Echidna - Mother of Cerberus, Chimera, Ethon, Hydra, Ladon, Nemean Lion, Orthrus, and the Sphinx. Daughter of Uranus and Gaia she fought along side Typhon against Zeus and was defeated. Typhon was imprisoned beneath Mount Etna, but Zeus spared her so that she and the creatures she spawned, would provide challenges to future heros.

 

 

 

Chimera - Fire-breathing monster with the head of a lion and a goat and a tail that was a serpent. Offspring of Typhon and Echidna. In an incedent where Bellerophon rejected the love of the wife of King Proteus of Argos, she falsely accuses him of attempted rape. Proteus in turn, sent him to Iobates, king of Lycia, with a sealed message requesting the death of its bearer. Iobates gave Bellerophon the suicidal task of trying to kill the Chimera. With the aid of Pegasus and a well aimed spear he managed to slay the Chimera. 

 

Hydra - Multi-headed monster, if one of its heads were cut off two would grow in its place. Offspring of Typhon and Echidna. The second labor of Hercules was to kill the monster. He did so by burning the neck after cutting off each head.

 

 

 

SphinxA winged monster with the head of a woman and the body of a lion. She waylaid travelers on the roads near the city of Thebes and asked them a riddle. If they could not give the correct answer the sphinx would kill and devour them. She was finally defeated by Oedipus, who came up with answer to this riddle: “What creature walks on four legs in the morning, on two legs at noon, and on three legs in the evening?” The answer: A man, who crawls on all fours as an infant, walks upright in maturity, and in old age relies upon the “third leg” of a cane. Upon being bested the Sphinx threw herself from her high rock and died.

 

Cerberus - A three-headed watchdog that guarded of the gates to Hades. He would devour any souls that attempted to escape and prevent the living from entering the underworld. It was Heracles 12th labor to bring Cerberus into the land of the living. In other tales Orpheus, Hermes, Aeneas, and Psyche managed to sneak past Cerberus through various methods of putting him to sleep.

 

Roman Calendarium

The current calendar for most of the civilized world is based upon one of the most confusing and inaccurate time pieces ever developed. The Calendarium was originally the name of the books used for tracking taxes paid to the Roman empire. The collection of taxes took place on the first of every month and was so regular that the word calendar became the name of any device used for tracking the year. However, the schedule for collecting taxes was based on an arbitrary numbering system which was not based on the lunar cycles or the solar year. As a result, the tax-months would keep shifting season they fall in.

The first Calendarium is attributed to the founder of Rome, Romulus. It was composed of ten months:  Martius (31 days), Aprilis (30 days), Maius (31 days), Junius (30 days), Quintilis (31 days), Sextilis (30 days), September (30 days), October (31 days), November (30 days), and December (30 days). There was also approximately sixty nameless days in the middle of winter which were concidered a time of bad omens and cleansing. Months with an even number of days were also concidered bad luck which left only four months that were concidered lucky. The months were broken down further by an eight day week with a letter designating the weekday.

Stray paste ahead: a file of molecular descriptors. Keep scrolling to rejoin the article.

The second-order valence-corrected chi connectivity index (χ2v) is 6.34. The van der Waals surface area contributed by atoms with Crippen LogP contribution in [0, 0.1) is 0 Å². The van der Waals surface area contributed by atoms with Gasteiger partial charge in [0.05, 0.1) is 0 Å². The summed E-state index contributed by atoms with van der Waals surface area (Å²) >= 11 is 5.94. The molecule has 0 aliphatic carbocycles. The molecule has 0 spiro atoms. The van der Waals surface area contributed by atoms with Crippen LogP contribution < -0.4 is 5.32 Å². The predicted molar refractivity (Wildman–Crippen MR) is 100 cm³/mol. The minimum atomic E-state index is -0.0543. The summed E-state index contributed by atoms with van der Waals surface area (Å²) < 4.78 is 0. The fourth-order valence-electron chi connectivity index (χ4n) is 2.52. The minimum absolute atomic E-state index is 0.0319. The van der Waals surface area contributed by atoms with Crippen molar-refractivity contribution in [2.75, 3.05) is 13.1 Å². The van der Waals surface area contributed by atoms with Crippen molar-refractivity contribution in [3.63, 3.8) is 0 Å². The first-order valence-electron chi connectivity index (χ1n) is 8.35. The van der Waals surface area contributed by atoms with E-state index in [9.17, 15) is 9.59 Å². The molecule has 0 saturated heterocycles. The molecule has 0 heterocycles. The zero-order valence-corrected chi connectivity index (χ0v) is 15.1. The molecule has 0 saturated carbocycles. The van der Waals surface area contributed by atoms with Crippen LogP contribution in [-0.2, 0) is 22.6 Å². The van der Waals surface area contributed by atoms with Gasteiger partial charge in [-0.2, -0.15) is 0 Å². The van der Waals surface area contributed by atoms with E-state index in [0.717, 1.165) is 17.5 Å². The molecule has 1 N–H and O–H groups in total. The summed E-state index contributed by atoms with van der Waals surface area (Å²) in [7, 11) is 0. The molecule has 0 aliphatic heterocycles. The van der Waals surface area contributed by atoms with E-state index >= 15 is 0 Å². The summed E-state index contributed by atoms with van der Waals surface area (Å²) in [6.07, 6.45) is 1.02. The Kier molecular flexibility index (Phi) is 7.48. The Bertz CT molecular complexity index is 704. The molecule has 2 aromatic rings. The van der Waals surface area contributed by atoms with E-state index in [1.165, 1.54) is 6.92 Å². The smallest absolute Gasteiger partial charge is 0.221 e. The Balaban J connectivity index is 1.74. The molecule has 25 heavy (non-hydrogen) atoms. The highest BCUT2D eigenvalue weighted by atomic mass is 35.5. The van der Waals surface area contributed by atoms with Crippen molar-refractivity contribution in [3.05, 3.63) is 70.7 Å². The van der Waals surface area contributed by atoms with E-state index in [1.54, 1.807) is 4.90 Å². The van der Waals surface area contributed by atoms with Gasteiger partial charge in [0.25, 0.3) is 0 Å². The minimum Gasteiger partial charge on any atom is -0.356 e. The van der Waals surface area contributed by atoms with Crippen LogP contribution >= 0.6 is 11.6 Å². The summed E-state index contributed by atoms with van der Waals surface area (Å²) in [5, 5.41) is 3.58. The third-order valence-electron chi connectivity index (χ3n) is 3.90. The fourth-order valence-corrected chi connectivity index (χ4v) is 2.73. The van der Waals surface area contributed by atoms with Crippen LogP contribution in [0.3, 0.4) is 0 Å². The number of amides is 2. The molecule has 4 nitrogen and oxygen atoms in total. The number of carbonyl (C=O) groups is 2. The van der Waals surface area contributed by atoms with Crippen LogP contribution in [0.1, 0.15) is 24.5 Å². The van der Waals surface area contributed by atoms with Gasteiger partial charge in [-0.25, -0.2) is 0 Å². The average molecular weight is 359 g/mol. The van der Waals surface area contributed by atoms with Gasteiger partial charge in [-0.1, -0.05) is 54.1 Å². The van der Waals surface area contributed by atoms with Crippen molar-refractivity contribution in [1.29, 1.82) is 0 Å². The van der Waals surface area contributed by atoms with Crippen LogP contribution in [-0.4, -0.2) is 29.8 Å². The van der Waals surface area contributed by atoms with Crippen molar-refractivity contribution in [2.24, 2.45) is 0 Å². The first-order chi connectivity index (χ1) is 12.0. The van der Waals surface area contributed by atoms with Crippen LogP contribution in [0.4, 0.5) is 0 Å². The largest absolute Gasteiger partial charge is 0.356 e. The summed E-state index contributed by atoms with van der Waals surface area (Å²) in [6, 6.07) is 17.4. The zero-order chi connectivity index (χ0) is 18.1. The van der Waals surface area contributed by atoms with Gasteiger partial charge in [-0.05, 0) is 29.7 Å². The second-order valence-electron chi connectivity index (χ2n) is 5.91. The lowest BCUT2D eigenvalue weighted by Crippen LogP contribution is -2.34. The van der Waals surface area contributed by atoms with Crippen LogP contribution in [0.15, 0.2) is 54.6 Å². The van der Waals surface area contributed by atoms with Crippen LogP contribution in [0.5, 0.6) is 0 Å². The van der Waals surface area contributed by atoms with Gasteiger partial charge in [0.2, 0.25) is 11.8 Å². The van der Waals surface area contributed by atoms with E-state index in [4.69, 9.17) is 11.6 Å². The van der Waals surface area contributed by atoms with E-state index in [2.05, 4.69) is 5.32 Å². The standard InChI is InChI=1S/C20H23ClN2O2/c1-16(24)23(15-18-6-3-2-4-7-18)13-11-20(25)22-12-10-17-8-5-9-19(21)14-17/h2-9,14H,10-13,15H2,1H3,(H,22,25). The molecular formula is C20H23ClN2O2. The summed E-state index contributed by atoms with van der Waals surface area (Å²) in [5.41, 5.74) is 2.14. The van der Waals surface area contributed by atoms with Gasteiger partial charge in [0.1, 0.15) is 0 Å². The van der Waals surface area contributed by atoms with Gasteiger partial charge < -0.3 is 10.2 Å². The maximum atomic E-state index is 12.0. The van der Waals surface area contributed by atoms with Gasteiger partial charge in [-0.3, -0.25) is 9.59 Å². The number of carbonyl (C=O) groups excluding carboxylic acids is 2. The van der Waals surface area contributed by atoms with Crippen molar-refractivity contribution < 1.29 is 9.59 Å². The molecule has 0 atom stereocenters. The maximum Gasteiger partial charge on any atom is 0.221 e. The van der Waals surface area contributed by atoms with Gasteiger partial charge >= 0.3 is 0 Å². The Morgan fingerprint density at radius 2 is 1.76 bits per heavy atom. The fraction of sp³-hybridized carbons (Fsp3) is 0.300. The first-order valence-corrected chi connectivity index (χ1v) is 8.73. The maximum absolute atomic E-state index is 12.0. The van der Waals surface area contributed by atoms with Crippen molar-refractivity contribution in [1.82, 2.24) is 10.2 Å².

The earliest kings and emperors were given the power to regulate the calendar. The first to do so was Numa Pompilius who changed the sixty nameless days of the calendar into the months we now call January and February. After all, you can't collect taxes on days that aren't on the calendar. This however had the effect of locking in a number of days that did not allign with the solar year and had no period to correct the offset of days.

By the time of Julius Caesar, the Roman calendar had January falling in autumn. Upon consulting the astronomer Sosigenes, Julius Caesar added 90 days to the year 46 B.C. These days were not officially on the calendar so that the date repeated until the calendar was "corrected". 67 days were added between November and December, and 23 days were added to the end of February. The result was to cause spring of 45 B.C. to begin in March. He also changed the length of each month for the following years, so that the year totalled out to be 365.4 days long. This is the system that became the Julian Calendar.

Over time it was noted that a solar year was actually 365 days, 5 hours, 48 minutes, and 46 seconds; making the Julian calendar a little too long. By the 16th century the vernal equinox was offset by ten days. Pope Gregory XIII corrected the calendar in 1582 by suppressing 10 days in the year 1582. It was ordained that from that point on, years ending in hundreds should not be leap years unless they were divisible by 400. This system became known as the Gregorian Calendar.

Greek Philosophical Concepts

    There are many cosmological models attributed the classical Greek philosophers which have been greatly influencial in our current appoach to understanding the universe. It is with these early philosophers that secularism was born and the study of the world became scientific.

Thales (625-547 B.C.) - This scholar from Miletus is consdered to be the father of western philosophy. It was his belief that all things came from water and everthing was filled with gods. His observations of water and the many forms it can take (liquid, a solid as ice, and vapor), and how all living things had to fill themselves with it to survive, how it too permiated the earth and expelled water through springs and even fell from the sky as rain, led him to believe that it was the singular source of physical world.